And so it Begins....
February 29, 2008
To my fellow ASBers,
It is crunch time! For some of us, we will be meeting in a mere 7 hours! And for others...only a little bit longer. We have made it and we have been through it all. Each and every one of you is about to embark on the journey of a lifetime. You will never look at the world the same way again, because you will have seen things that many people will never have the opportunity to understand. You will also never look at each other the same way again. When you see each other, you will recognize that you share a bond that cannot be replaced. And perhaps, most importantly, YOU will never truly be the same again.
Each of us has been given the opportunity to change the world, to change each other, and to change ourselves. With one of these, come all of these. Congratulations to all of you for all of your hard work and dedication throughout the last 5 months. You are ALL to be commended. I am honored to have been a part of this experience with you. And now, relax, enjoy your trips, be safe, and take every single minute in because, from someone who has had this wonderful opportunity before, this trip will become one of the most memorable experiences of your life.
It is with much love and the highest esteem that I leave each one of you,
Belize Journal 2008 -
Do’s and Don’ts
From: Steve Karpinski
Belize, March 4, 2008
Don’t walk barefoot – You could get worms in your feet.
Do use insect repellant – Bot Flies can put a larvae under your skin that grows into a worm and finally a fly that will emerge happily from the site of your itchy and odd bite.
Don’t swim in the river unless you have to and if you have to, don’t have any open sores or open your mouth – Sewage drains into many rivers.
Do wear sunscreen – Heatstroke is common and sunburn is even more common.
Don’t drink from a bottle, glass, or cup without wiping the rim off with a napkin – There’ a fungus here that could give you something similar to poison ivy in your mouth.
Do drink plenty of water – Stay hydrated and find the shade before you feel woozy.
Don’t get a tattoo or body piercing – HIV and AIDS are still a big problem here.
Do be friendly to the locals – They’ll be friendly to you in return.
Don’t be afraid of composting toilets – That smell means you’re helping the environment.
Do be wary of snakes – We haven’t seen any yet, but Belize has some of the most poisonous.
Don’t be afraid of tarantulas – They’re big and fuzzy and probably won’t bite…probably.
I know, I know, it sounds scary, but what Do’s and Don’ts would you offer to someone who had never been to the United States, Wilkes, or Wilkes-Barre?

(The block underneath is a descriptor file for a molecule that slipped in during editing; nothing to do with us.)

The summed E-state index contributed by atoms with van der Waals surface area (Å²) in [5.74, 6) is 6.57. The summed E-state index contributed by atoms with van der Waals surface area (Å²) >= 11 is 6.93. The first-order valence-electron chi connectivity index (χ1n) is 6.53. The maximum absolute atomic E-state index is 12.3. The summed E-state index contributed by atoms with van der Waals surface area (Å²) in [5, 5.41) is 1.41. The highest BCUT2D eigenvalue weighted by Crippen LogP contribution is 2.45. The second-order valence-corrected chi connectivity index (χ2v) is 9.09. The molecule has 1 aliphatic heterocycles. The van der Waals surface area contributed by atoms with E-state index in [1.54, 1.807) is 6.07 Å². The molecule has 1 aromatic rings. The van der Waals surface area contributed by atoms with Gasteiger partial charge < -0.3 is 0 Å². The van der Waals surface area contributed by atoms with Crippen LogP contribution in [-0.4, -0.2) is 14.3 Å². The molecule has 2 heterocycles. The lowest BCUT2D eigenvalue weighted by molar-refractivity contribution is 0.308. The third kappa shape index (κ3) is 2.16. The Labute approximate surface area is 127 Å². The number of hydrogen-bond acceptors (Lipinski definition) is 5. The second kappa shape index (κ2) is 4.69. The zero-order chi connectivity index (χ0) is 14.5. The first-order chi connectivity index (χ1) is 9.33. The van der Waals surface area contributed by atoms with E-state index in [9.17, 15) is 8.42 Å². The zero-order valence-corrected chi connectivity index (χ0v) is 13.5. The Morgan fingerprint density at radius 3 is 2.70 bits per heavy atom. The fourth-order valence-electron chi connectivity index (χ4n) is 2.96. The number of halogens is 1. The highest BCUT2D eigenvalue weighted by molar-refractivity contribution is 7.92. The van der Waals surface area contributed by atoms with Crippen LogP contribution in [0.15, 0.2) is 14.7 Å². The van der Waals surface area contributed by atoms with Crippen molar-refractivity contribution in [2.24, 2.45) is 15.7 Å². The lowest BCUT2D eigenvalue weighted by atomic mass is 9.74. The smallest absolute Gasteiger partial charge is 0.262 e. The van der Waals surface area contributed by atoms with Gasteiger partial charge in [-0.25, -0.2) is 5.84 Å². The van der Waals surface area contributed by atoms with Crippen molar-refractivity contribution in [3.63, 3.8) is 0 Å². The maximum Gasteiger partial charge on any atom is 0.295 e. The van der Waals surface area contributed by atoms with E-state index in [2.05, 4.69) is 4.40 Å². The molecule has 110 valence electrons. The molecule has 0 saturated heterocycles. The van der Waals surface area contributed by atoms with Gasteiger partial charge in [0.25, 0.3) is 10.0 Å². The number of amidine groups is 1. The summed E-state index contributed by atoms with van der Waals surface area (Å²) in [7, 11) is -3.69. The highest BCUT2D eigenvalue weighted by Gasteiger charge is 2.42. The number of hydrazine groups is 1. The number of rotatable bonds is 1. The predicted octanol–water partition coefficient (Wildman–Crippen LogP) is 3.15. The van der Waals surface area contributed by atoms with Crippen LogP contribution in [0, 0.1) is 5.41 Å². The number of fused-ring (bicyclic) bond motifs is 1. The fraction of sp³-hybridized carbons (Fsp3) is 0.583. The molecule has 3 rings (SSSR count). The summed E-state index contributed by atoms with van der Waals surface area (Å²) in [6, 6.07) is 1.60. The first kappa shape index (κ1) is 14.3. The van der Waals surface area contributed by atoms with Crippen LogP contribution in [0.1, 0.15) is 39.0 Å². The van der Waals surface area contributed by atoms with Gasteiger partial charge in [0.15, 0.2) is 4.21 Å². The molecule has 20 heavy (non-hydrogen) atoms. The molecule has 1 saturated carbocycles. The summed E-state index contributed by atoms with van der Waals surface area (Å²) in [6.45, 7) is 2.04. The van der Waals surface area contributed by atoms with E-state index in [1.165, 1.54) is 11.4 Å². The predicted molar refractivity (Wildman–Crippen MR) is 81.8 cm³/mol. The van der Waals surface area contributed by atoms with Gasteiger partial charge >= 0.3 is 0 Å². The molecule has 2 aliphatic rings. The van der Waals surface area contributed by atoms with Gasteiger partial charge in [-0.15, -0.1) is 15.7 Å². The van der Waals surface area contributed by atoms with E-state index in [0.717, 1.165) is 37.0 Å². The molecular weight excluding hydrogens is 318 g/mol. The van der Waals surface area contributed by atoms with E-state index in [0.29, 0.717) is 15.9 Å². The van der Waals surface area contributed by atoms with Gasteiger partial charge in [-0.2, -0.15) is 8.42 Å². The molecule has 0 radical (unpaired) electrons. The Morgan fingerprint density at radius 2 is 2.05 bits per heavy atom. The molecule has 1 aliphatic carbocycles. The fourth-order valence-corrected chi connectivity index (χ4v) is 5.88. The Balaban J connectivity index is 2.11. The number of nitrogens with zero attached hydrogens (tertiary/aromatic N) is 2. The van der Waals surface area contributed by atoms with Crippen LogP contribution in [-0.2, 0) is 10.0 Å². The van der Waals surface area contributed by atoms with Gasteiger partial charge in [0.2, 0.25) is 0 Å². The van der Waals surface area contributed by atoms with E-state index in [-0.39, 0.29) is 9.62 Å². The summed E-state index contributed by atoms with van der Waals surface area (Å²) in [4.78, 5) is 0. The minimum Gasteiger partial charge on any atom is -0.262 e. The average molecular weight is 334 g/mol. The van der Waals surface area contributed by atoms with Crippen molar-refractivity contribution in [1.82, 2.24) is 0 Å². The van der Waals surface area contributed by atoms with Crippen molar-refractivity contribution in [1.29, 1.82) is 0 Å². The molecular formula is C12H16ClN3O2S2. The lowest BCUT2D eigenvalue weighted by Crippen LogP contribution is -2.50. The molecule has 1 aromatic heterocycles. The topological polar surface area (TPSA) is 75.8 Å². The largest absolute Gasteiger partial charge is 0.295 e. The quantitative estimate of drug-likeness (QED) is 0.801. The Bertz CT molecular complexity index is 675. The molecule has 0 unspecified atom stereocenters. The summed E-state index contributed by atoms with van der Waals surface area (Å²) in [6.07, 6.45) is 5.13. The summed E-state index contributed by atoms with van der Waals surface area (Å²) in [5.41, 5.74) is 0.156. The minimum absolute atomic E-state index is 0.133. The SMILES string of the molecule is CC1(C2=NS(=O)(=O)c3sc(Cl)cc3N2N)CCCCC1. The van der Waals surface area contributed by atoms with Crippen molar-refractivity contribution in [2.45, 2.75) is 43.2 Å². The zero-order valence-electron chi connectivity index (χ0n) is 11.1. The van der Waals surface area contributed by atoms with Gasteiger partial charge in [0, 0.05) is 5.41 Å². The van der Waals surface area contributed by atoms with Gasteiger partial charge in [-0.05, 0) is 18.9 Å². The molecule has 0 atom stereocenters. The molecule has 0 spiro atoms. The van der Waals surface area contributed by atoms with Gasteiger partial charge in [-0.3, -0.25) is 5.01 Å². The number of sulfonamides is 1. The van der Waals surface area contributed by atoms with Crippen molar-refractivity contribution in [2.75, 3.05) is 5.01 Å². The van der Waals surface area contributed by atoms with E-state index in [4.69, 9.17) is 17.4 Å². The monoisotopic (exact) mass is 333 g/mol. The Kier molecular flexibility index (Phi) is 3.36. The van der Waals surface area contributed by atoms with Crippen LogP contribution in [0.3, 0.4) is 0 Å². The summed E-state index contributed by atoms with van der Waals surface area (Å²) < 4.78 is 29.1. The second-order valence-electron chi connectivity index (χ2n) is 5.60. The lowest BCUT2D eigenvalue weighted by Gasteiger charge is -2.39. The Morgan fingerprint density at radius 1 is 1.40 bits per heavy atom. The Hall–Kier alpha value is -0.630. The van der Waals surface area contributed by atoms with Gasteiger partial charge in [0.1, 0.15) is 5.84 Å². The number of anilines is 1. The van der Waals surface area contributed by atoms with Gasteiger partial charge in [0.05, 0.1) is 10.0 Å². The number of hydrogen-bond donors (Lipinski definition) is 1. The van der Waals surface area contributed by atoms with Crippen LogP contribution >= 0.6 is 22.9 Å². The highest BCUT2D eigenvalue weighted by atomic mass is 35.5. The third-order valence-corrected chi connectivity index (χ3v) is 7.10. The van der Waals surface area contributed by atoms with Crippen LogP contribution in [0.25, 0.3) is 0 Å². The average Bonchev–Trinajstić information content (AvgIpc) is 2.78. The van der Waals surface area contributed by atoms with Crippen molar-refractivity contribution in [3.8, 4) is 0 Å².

Our group has been working in the heat and humidity, meeting and making friends with local men, women, and children, and exploring the town of San Jose Succotz. We’ve scaled Mayan ruins together, marveled at the local flora and fauna, and shared the local cuisine with one another. Most of all, we’ve worked together as a focused team to accomplish the unbelievable – or the nearly impossible – and we’re beginning to realize that all this couldn’t happen without one another.
The American Tourist
From: Dana Lehman
Belize, March 5th, 2008
People often leave their home lives in search of a foreign getaway, an escape from their daily routines. These vacationers are labeled as tourists, a term which makes other countries’ inhabitants cringe. American tourists have given themselves a bad reputation which precedes them - having little respect for the local facilities and partying into all hours of the night. I, an Alternative Spring Break participant, am not the typical tourist.
Although my outward appearance labels me an American tourist, I am not confined by its definition. Traveling to Belize, I am immersed in the culture of San Jose Succotz, a town which sees little tourism. Not only have I indulged in traditional Belizean food and drinks and visited some of the Mayan ruins, but I’ve also spent a day walking the streets of Succotz with an 11-year-old boy. I’ve had the opportunity to play with the semi-pro soccer team and to watch children walk to school every morning.
This trip makes cruises and hot vacation spots less desirable to me and less meaningful. It is a trip which will never leave my heart or my memory, because I have truly seen the life of multiple Belize citizens. I have talked with them, sweat with them, and shared some of my most intimate dreams and goals, all the while working toward a common goal - a 12 X 30 library. Through this experience, I have learned that a person becomes educated about a culture by talking and working with its citizens - an experiential learning. Not only have I learned so much about myself, but I have also given my time and effort to those who are in need.
New Orleans Journal - 2008
(New Orleans 2007
From Courtney Hossler,
March 3rd - Monday- Day 3 first work day
Listen to Audio
Today we started pulling dead twigs from the vegetation to later figure out that a company was coming to plow everything over. We met a woman named Lisa who was the director of the parks service who put us to work mulching the pathways throughout the area we were working. We also had to fill in a low lying ditch with clumps of damp mud and clay. Once we were done with this some of the group had wheelbarrow races by throwing people in the wheelbarrows to roll them over the newly covered ditch. The most amazing sight was seeing a man and a hound dog chasing a wild boar through the area we were clearing! Megan wouldn't let us stay. She made us get into our van and leave the work site because she said we should all hit the showers first. (We only have two bathrooms in our mansion for 42 people.). We were disgustingly dirty and sweaty from our work in the 80 degree heat.
What a Day
From: Jen Smeraldo
March 4th – Tuesday – Day 4 (second work day)